With original keyboardist Mike Pinder having left the band under dubious circumstances in the late '70s and flautist Ray Thomas' retirement in 2002, remaining semi-original guitarist Justin Hayward  and bassist John Lodge along with founding drummer Graeme Edge have continued to carry the torch, keeping the Moody Blues grand musical tradition alive (and well) for the last decade.

The predominantly 50-60-something King Center audience cheered like tweenagers at a Bieber meet-and-greet as Hayward, Lodge and Edge took the stage at approximately 8:10PM.

Kicking off the show with "Gemini Dream" and "The Voice" — a double dose from the 1981, chart-topping Long Distance Voyager record, the band delivered a high-energy, two-hour performance featuring such signature "must play" biggies as "Your Wildest Dreams," "Isn't Life Strange," "I'm Just a Singer (In a Rock and Roll Band)," and "Question" as well as "Tuesday Afternoon" and "Nights in White Satin"  — a pair from the aforementioned Days of Future Passed.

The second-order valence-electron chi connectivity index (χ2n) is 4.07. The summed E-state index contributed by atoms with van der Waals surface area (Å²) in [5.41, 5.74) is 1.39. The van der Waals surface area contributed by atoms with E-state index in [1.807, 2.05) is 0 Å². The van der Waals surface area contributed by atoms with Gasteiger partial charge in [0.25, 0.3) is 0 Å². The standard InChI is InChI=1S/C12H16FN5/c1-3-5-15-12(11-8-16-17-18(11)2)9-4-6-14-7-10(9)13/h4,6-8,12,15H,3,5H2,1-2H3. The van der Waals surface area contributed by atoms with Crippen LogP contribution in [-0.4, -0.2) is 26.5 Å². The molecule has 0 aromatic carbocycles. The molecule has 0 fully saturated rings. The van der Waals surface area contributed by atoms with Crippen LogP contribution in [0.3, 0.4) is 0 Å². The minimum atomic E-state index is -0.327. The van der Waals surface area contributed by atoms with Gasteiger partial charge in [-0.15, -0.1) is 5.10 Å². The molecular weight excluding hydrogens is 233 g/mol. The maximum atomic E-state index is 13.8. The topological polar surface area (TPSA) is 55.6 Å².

Whereas every great rock band needs a "Roger Daltrey," a "John Entwistle" is equally important. While Hayward presents a (very) laid back, Perry Como-meets-rock and roll onstage persona (I saw him blink, twice), Lodge remains full of rock star swagger and energy — exuding charisma as he worked the stage — winking and wiggling, dancing and prancing, much to the delight of his adoring fans. And although Edge's onstage role initially appeared limited to merely that of a second-chair drummer, he miraculously sprung to life following the intermission when he commandeered the mic, center-stage, and led the band through an outrageously fun and quite spirited version of the 1969 fan favorite, "Higher and Higher." The Moody Blues concert seemingly had become "The Graeme Edge Show" — and it was awesome!